News article

23 June 2014

FDF celebrates National Women in Engineering day

Back to list of articles

The UK food and drink manufacturing sector is marking National Women in
Engineering Day (23 June), organised by the Women’s Engineering Society,
through a
series of events for young people and educators to raise the profile and
the achievements of women engineers in our sector.

Representatives from some of the UK’s biggest brands are taking part in
activities to give students and educators a taste of the day to day
responsibilities of
a food engineer, as well as helping young women understand the different routes
into the industry which are available to them.

Danielle Epstein, a graduate in Chemical Engineering, who recently joined
Enterprises’ University Talent Programme in supply chain has been taking part
in “I’m An Engineer, Get Me Out Of Here”. This is an online event where school students interact with engineers
to get an insight into what it’s really like to be an engineer in the food and
drink manufacturing sector. Danielle is also able to talk to them about why she
chose engineering as a career and her first job role on the graduate scheme as
Asset Care System’s Supervisor, working on maintaining production line
in the biggest soft drinks factory in Europe.

And, building on the work of the UK’s first MEng Food Engineering degree at
Hallam University, Hannah Whall, Nestle UK & Ireland’s Project Engineer, is
speaking to 35 female pupils from local secondary schools at Sheffield Hallam
about her role as a food engineer for one of the country’s largest
and drink manufacturers as well as take part in activity to really help bring
engineering to life.

These events form part of FDF’s Taste Success careers campaign and STEM (science, technology, engineering and maths) pledge to support the Government’s “Your Life” campaign which aims to increase
participation in STEM subjects especially

Angela Coleshill, Director of Employment and Skills at FDF, said:

“Food and drink is the UK’s largest manufacturing sector and employs up to
people. However an ageing workforce means that between 2010 and 2020 food and
drink businesses we will need to recruit 170,300 individuals and engineering is
one key vital specialism we need to continue to grow and remain competitive.

“Through initiatives like the creation of the UK’s first MEng Food Engineering
degree at Sheffield Hallam and the Government’s “Your Life”
we are working to raise the profile of food engineering by highlighting the
range of rewarding careers on offer and the many benefits of working in an
innovative, dynamic and growing sector.”

Notes to editors

  1. The Food and Drink Federation (FDF) is the voice of the food and drink
    manufacturing industry – the UK’s largest manufacturing sector. For more
    about FDF and the industry we represent visit:
  2. Women in Engineering Society (WES) – working to inspire women in engineering and allied sciences for 95
    years; promoting careers in engineering; supporting companies with gender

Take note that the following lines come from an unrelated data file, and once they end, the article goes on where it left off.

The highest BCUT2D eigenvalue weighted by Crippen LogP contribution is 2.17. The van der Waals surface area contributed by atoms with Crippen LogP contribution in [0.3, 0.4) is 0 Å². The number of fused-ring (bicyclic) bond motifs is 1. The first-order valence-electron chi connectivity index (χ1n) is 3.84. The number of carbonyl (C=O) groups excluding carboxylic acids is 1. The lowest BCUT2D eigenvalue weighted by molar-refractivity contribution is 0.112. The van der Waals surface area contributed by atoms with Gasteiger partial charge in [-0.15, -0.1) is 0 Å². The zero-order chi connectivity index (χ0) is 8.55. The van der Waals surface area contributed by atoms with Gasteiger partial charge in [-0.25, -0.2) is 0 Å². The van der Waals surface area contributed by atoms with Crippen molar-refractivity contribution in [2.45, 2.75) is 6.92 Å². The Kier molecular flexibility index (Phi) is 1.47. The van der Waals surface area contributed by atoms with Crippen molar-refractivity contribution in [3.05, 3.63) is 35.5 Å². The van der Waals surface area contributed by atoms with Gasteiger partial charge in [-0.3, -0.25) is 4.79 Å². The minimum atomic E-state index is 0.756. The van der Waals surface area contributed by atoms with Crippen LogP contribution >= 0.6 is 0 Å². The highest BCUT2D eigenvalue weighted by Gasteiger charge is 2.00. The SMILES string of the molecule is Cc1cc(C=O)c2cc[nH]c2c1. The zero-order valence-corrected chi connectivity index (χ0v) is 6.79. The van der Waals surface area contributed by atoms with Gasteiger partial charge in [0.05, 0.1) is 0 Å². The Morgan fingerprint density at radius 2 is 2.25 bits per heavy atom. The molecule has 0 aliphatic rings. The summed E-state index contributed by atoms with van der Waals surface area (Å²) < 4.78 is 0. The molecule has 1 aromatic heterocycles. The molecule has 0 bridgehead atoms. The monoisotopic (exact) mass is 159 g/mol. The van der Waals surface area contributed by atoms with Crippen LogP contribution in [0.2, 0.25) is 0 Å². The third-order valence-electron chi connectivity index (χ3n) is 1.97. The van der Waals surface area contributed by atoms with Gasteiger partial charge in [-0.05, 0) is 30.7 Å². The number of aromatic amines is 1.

and speaking as the collective voice of women engineers
  3. National Women in engineering day has been set up by WES to celebrate its 95th
    anniversary. The aim is to celebrate the work that women do in engineering, and
    to showcase the great engineering careers that are available for girls. – See
    more at:
  4. Coca-Cola Enterprises Ltd makes, sells and distributes soft drinks for every
    occasion in Great Britain. For more information visit
  5. Nestle UK and Ireland
  6. The MEng Food Engineering at Sheffield Hallam University has been developed by Graduate Excellence , a partnership between the Food and Drink Federation, the National Skills
    Academy for Food & Drink and Sheffield Hallam University.
  7. The National Skills Academy for Food & Drink is the food and drink manufacturing industry’s skills body. The Academy was
    created in 2007 to facilitate sector specific training provision to drive up
    productivity and competitiveness in line with employer needs. Training
    organisations that become part of the Academy undergo rigorous quality checks
    and include
    both publicly and privately funded learning centres. Each delivers some aspect
    of skills development for the food and drink manufacturing industry as a whole,
    and/or specialist skills for one of its various sub-sectors.
  8. Sheffield Hallam University is one of the UK’s largest universities with more than 36,000 students, 27,000
    of which are undergraduates. The University has the fourth highest number of
    postgraduate taught students in the UK and runs approximately 580 different
    The University is England’s largest provider of courses that involve work
    placements (such as a year in industry) and 91 per cent of the University’s
    are in work or further study six months after graduation.

More information

For further information please contact Anna Taylor ([email protected]) on 020 7420 7118 or Avni Raval ([email protected]) on 020 7420 7131

Back to list of articles